LONDON: Euro zone government bond yields fell to two-and-a-half week lows after data showed that a recession in German manufacturing had worsened, suggesting a deteriorating growth outlook for Europe.
The performance of German goods producers dropped to its lowest in seven years, a survey showed on Wednesday, adding to a grim outlook for the euro zone’s largest economy after the International Monetary Fund trimmed its estimate for German growth this year by 0.1pc.
German 10-year bond yields fell as much as three basis points to a low of -0.39pc, near the record low of 0.409pc reached earlier this month.
Markit’s flash composite Purchasing Managers’ Index (PMI), which tracks the manufacturing and services that account for more than two-thirds of the economy, fell to 51.4 from 52.6 in the previous month.
That undershot a consensus forecast of 52.3 and was the lowest reading since March, though it remained above 50, the line that separates growth from contraction.
Spanish and Italian government 10-year bonds outperformed after the data, despite political uncertainty in both countries.
Spanish 10-year bond yields were last down 4.5 basis points to 0.347pc. Italian debt of the same maturity fell 8.5 basis points to 1.512pc, approaching a three-year low.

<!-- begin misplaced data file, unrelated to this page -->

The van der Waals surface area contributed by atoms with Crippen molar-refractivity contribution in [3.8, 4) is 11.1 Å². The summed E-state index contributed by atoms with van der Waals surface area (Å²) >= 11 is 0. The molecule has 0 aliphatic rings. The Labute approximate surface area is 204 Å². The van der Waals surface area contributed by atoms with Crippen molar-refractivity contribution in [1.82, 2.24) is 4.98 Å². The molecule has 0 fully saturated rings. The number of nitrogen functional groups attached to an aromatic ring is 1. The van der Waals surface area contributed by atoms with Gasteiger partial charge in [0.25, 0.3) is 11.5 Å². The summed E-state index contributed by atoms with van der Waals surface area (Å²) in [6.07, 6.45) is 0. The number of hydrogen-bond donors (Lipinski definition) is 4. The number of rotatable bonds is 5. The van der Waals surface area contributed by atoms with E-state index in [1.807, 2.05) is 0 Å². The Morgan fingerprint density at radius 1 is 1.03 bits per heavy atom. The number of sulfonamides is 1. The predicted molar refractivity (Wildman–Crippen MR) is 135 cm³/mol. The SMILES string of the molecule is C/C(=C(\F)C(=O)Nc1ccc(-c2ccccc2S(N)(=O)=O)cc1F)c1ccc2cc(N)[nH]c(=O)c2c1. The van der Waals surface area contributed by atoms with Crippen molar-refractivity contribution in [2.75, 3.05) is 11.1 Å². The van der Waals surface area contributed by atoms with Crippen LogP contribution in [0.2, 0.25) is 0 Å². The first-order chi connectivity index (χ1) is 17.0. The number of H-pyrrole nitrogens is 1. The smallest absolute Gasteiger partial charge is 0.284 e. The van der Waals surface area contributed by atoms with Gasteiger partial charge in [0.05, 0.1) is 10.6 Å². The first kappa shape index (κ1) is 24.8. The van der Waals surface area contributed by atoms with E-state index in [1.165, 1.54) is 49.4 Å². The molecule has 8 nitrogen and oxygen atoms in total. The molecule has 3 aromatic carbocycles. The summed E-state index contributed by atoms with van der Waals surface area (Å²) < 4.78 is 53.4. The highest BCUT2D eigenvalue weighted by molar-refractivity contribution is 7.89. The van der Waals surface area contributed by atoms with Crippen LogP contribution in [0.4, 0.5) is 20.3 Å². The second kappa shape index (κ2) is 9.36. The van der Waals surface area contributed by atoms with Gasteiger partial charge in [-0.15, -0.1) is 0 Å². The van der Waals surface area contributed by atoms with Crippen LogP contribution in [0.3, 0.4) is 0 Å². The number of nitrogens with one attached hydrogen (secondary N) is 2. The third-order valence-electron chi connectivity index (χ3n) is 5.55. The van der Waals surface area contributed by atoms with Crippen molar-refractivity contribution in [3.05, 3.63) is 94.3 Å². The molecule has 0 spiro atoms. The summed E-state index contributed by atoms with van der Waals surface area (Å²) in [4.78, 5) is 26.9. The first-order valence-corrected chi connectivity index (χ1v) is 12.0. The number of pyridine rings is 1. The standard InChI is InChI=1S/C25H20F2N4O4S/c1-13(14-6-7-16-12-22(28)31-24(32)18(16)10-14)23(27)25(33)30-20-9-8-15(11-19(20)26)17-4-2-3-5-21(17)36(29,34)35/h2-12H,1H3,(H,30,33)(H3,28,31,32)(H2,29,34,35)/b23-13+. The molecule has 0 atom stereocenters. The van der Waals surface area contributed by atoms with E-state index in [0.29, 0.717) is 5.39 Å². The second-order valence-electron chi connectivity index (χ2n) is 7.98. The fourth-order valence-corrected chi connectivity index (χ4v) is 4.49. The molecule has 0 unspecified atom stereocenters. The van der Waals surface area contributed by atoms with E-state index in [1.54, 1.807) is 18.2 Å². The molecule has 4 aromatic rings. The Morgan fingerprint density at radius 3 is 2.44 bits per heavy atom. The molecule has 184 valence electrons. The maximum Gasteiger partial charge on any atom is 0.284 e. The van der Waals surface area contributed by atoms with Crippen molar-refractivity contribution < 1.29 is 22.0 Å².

Italy’s five-year bond yields were more than 9 basis points lower at 0.764pc, their lowest since May 2018.
The data comes before a meeting on Thursday of the European Central Bank. Money markets are now pricing in around a 40pc chance of a 10-basis-point rate cut by the ECB.
On Tuesday, the International Monetary Fund cut forecasts for global growth this year and next. It kept euro zone growth forecasts steady for 2019, and upped them for next year but trimmed its estimate for German growth this year by 0.1pc and for Italy’s 2020 expansion by 0.1pc.
Investors are likely maintain their focus on Italian and Spanish politics.
The fate of Italy’s coalition government is uncertain. Rumours are swirling about a meeting between the leaders of the two squabbling parties who make up the coalition, the 5-Star Movement’s Luigi Di Maio and League’s Matteo Salvini.
Spanish government bond yields moved in line with the broader market, despite Prime Minister Pedro Sanchez’ failure to secure support to form a government.
Sanchez, who won the most seats in an election in April but fell short of a majority, has faced three months of difficult coalition talks with Podemos, whose votes he needs to be confirmed as prime minister.
Market expectations of a no-deal Brexit rose after Boris Johnson was elected leader of Britain’s conservative party. Johnson has said he will lead Britain out of the European Union on Oct. 31, deal or no deal.